Tuesday, September 05, 2006

Tony Abbott wrong on obesity?

Over at Crikey, Kaye Mehta, Chairperson of advocacy group the Coalition on Food Advertising to Children argues that Tony Abbott is is wrong when he explains why his government won't ban junk food advertising directed at children.

'Television programs are saturated with advertisements for junk food, yet research by Chapman and colleagues, released in July 2006, found that junk food advertising still accounts for 80% of all food advertisements. ...Young children are a vulnerable audience because of their inexperience and innocence. They believe what they're told and they are attracted by the competitions, giveaways and other sophisticated advertising techniques used to 'rope them in'.

....the number of recent surveys done by Australian Consumer's Association, Department of Health SA, and others, parents are very clearly saying that junk food advertisements are undermining their role in guiding children to make healthy food choices. They don't want to abdicate their responsibility, as Mr Abbott would want to imply, they are simply asking the government to help them in their important role to combat childhood obesity.

Stopping the crises of childhood overweight and obesity, which now stands at about 30% of Australian children, needs strategies to focus on removing barriers to healthy food choices and physical activity, and introducing measures to encourage healthy choices.

As for proof that a ban on junk food advertising will of itself reduce childhood obesity, Tony Abbott should know this is not possible. Many factors contribute simultaneously to childhood obesity and indeed many of these occur in a child's environment; it will be impossible to isolate the effects of television advertising over and above other factors'.

However Mehta cites evidence by Lobstein to show that in countries where TV advertising is more tightly restricted, such as in Sweden and Asian countries, childhood obesity is lower than it is in Australia. The argument that it is parents not children who make purchasing decisions is sound one the 'nag factor' as a driver of food choices is influential. Finding things that kids will eat when you are moving around is a non-trivial task and if kids have a mindset to eat junk food that can be difficult to shake.


conrad said...

The obvious argument against using the Lobstein data is that adults are also fatter in the countries where the children are fatter, and I presume that most adults are not watching a great amount of children's TV.

It therefore isn't clear to what extent the junk food ads are causative in children being overweight. This is made worse since even in those countries that have banned junk-food ads, the adults still would have been exposed to them, yet the differences are still there.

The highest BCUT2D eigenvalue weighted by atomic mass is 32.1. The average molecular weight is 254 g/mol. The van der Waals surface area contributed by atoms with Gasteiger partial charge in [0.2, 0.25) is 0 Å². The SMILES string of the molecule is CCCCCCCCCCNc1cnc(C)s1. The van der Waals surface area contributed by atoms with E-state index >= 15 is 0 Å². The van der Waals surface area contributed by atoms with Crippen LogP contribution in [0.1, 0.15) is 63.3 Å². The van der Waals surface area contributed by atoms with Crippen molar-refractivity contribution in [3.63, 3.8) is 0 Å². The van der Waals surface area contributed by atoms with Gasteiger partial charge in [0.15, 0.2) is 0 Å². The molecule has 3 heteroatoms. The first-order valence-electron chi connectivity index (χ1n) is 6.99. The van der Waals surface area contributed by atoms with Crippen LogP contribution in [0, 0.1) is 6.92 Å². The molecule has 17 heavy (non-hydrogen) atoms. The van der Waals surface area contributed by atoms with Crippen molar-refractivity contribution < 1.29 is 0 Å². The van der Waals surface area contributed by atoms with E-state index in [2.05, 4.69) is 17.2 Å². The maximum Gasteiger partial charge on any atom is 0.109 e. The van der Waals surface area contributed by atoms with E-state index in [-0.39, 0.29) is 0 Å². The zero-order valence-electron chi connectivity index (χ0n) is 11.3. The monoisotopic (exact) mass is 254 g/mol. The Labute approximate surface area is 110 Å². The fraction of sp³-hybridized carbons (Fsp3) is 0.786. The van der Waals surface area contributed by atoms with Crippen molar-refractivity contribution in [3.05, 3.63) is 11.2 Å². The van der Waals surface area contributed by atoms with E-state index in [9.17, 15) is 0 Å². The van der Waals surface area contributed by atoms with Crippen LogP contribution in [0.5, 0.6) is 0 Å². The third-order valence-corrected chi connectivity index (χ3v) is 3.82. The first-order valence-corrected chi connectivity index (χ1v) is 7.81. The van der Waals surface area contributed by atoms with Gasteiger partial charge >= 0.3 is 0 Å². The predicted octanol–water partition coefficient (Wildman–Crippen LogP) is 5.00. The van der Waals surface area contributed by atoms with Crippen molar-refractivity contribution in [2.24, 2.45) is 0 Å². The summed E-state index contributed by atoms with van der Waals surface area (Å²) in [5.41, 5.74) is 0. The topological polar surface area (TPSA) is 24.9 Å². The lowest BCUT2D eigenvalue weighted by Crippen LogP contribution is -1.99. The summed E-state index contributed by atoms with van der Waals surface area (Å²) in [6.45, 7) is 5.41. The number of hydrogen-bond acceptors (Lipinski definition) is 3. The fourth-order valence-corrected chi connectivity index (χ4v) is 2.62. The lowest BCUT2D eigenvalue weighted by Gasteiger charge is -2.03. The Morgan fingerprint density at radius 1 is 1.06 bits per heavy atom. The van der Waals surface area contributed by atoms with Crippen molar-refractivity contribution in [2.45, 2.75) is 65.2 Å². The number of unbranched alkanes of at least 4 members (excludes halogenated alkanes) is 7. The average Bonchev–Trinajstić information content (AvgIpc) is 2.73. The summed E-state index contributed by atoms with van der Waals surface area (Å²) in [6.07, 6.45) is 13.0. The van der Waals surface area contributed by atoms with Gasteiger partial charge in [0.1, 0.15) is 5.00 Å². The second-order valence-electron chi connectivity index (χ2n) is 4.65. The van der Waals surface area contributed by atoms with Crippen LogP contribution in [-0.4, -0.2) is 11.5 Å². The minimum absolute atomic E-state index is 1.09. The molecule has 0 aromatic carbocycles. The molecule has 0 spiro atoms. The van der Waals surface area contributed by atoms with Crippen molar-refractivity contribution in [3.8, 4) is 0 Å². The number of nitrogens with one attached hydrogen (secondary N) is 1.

Sam Ward said...

"However Mehta cites evidence by Lobstein to show that in countries where TV advertising is more tightly restricted, such as in Sweden and Asian countries, childhood obesity is lower than it is in Australia."

This is the dumbest reasoning I have ever heard.

Maybe the fact that countries like Sweden and particularly Asian countries have entirely different diets to Australia?

They really are scraping the bottom of the barrel.

Last time I looked, kids don't do their own food shopping. When I was a kid if I wanted Coco Pops for breakfast I was told "tough shit, you're getting Cornflakes". Since I didn't have my own income source I ate what I was given.

The only people to blame for childhood obesity are parents. End of story.

hc said...

Most studies of marketing (whether positive or negative) show very mixed results. I think the evidence is intrinsically hard to assess.

I assume bans on marketing effort would have effects (the marketing itself presumably has positive effects otherwise vendors wouldn't do it) but effects that are difficult to measure and isolate.

Anonymous said...

In the U.K. bans have been put on junk food advertising however it is not a complete ban. On some programmes a ban has been introduced but on others there is no ban. How this will work I am unsure but hopefully it will make a difference.

Michael Adams

Iron-Man said...

Just about every TV program is full of food advertising. It is hard to avoid. I try not to watch TV because I know I will see dozens of ads for steaming hot and juicy cheese-burgers and similar foods that are unhealthy. Cartoons are full of ads for cereals and fruit roll-ups (these are all sugar and very little fruits).